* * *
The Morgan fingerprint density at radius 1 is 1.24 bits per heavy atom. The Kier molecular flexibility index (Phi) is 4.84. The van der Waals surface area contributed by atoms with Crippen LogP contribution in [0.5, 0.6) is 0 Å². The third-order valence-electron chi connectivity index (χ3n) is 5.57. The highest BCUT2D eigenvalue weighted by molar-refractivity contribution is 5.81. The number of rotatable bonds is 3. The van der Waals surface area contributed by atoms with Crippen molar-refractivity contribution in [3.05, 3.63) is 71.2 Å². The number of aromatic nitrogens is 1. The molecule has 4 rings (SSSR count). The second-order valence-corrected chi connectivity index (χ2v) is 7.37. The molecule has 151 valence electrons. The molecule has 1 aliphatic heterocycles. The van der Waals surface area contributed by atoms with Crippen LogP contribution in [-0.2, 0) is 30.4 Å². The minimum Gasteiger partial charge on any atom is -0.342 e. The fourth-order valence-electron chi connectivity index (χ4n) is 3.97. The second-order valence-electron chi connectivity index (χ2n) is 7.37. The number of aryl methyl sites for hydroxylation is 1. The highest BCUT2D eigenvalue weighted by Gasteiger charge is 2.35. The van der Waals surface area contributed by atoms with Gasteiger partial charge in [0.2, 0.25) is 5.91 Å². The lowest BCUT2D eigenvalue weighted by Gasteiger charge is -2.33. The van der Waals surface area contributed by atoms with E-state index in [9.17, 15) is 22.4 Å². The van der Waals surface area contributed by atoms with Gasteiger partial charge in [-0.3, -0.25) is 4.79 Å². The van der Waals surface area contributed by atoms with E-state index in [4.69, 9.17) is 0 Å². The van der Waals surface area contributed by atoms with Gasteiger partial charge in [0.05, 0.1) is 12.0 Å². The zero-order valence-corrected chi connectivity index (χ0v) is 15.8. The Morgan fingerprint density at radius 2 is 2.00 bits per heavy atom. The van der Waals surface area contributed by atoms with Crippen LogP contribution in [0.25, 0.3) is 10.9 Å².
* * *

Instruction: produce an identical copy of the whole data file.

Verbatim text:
The Morgan fingerprint density at radius 1 is 1.24 bits per heavy atom. The Kier molecular flexibility index (Phi) is 4.84. The van der Waals surface area contributed by atoms with Crippen LogP contribution in [0.5, 0.6) is 0 Å². The third-order valence-electron chi connectivity index (χ3n) is 5.57. The highest BCUT2D eigenvalue weighted by molar-refractivity contribution is 5.81. The number of rotatable bonds is 3. The van der Waals surface area contributed by atoms with Crippen molar-refractivity contribution in [3.05, 3.63) is 71.2 Å². The number of aromatic nitrogens is 1. The molecule has 4 rings (SSSR count). The second-order valence-corrected chi connectivity index (χ2v) is 7.37. The molecule has 151 valence electrons. The molecule has 1 aliphatic heterocycles. The van der Waals surface area contributed by atoms with Crippen LogP contribution in [-0.2, 0) is 30.4 Å². The minimum Gasteiger partial charge on any atom is -0.342 e. The fourth-order valence-electron chi connectivity index (χ4n) is 3.97. The second-order valence-electron chi connectivity index (χ2n) is 7.37. The number of aryl methyl sites for hydroxylation is 1. The highest BCUT2D eigenvalue weighted by Gasteiger charge is 2.35. The van der Waals surface area contributed by atoms with Gasteiger partial charge in [0.2, 0.25) is 5.91 Å². The lowest BCUT2D eigenvalue weighted by Gasteiger charge is -2.33. The van der Waals surface area contributed by atoms with E-state index in [9.17, 15) is 22.4 Å². The van der Waals surface area contributed by atoms with Gasteiger partial charge in [-0.3, -0.25) is 4.79 Å². The van der Waals surface area contributed by atoms with E-state index in [4.69, 9.17) is 0 Å². The van der Waals surface area contributed by atoms with Gasteiger partial charge in [0.05, 0.1) is 12.0 Å². The zero-order valence-corrected chi connectivity index (χ0v) is 15.8. The Morgan fingerprint density at radius 2 is 2.00 bits per heavy atom. The van der Waals surface area contributed by atoms with Crippen LogP contribution in [0.25, 0.3) is 10.9 Å².